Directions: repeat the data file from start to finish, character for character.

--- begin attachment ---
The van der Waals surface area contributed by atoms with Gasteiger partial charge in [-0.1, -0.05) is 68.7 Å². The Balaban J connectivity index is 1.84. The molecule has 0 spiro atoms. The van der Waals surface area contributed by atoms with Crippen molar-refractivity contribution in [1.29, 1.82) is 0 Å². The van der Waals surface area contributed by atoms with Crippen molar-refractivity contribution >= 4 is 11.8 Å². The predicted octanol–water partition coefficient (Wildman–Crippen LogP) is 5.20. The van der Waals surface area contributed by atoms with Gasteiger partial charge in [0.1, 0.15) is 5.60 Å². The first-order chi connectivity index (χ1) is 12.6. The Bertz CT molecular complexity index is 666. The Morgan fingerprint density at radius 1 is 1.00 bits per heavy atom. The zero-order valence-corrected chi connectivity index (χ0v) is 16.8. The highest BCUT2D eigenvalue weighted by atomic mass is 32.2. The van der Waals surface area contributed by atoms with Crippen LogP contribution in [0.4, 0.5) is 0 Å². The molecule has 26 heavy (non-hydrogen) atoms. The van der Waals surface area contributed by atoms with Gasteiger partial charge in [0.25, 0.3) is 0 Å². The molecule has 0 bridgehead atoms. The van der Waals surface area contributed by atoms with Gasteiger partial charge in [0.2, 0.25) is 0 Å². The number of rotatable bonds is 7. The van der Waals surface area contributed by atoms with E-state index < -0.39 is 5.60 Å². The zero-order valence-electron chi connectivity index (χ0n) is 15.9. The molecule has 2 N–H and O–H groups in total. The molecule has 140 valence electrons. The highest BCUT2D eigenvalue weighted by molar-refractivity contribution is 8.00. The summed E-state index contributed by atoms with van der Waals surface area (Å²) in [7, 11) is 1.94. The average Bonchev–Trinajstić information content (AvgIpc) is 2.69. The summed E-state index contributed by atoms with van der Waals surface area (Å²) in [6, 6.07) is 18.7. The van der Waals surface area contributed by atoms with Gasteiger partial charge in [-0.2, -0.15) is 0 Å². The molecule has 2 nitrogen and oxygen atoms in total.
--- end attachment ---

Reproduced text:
The van der Waals surface area contributed by atoms with Gasteiger partial charge in [-0.1, -0.05) is 68.7 Å². The Balaban J connectivity index is 1.84. The molecule has 0 spiro atoms. The van der Waals surface area contributed by atoms with Crippen molar-refractivity contribution in [1.29, 1.82) is 0 Å². The van der Waals surface area contributed by atoms with Crippen molar-refractivity contribution >= 4 is 11.8 Å². The predicted octanol–water partition coefficient (Wildman–Crippen LogP) is 5.20. The van der Waals surface area contributed by atoms with Gasteiger partial charge in [0.1, 0.15) is 5.60 Å². The first-order chi connectivity index (χ1) is 12.6. The Bertz CT molecular complexity index is 666. The Morgan fingerprint density at radius 1 is 1.00 bits per heavy atom. The zero-order valence-corrected chi connectivity index (χ0v) is 16.8. The highest BCUT2D eigenvalue weighted by atomic mass is 32.2. The van der Waals surface area contributed by atoms with Crippen LogP contribution in [0.4, 0.5) is 0 Å². The molecule has 26 heavy (non-hydrogen) atoms. The van der Waals surface area contributed by atoms with Gasteiger partial charge in [0.25, 0.3) is 0 Å². The molecule has 0 bridgehead atoms. The van der Waals surface area contributed by atoms with Gasteiger partial charge in [0.2, 0.25) is 0 Å². The number of rotatable bonds is 7. The van der Waals surface area contributed by atoms with E-state index < -0.39 is 5.60 Å². The zero-order valence-electron chi connectivity index (χ0n) is 15.9. The molecule has 2 N–H and O–H groups in total. The molecule has 140 valence electrons. The highest BCUT2D eigenvalue weighted by molar-refractivity contribution is 8.00. The summed E-state index contributed by atoms with van der Waals surface area (Å²) in [7, 11) is 1.94. The average Bonchev–Trinajstić information content (AvgIpc) is 2.69. The summed E-state index contributed by atoms with van der Waals surface area (Å²) in [6, 6.07) is 18.7. The van der Waals surface area contributed by atoms with Gasteiger partial charge in [-0.2, -0.15) is 0 Å². The molecule has 2 nitrogen and oxygen atoms in total.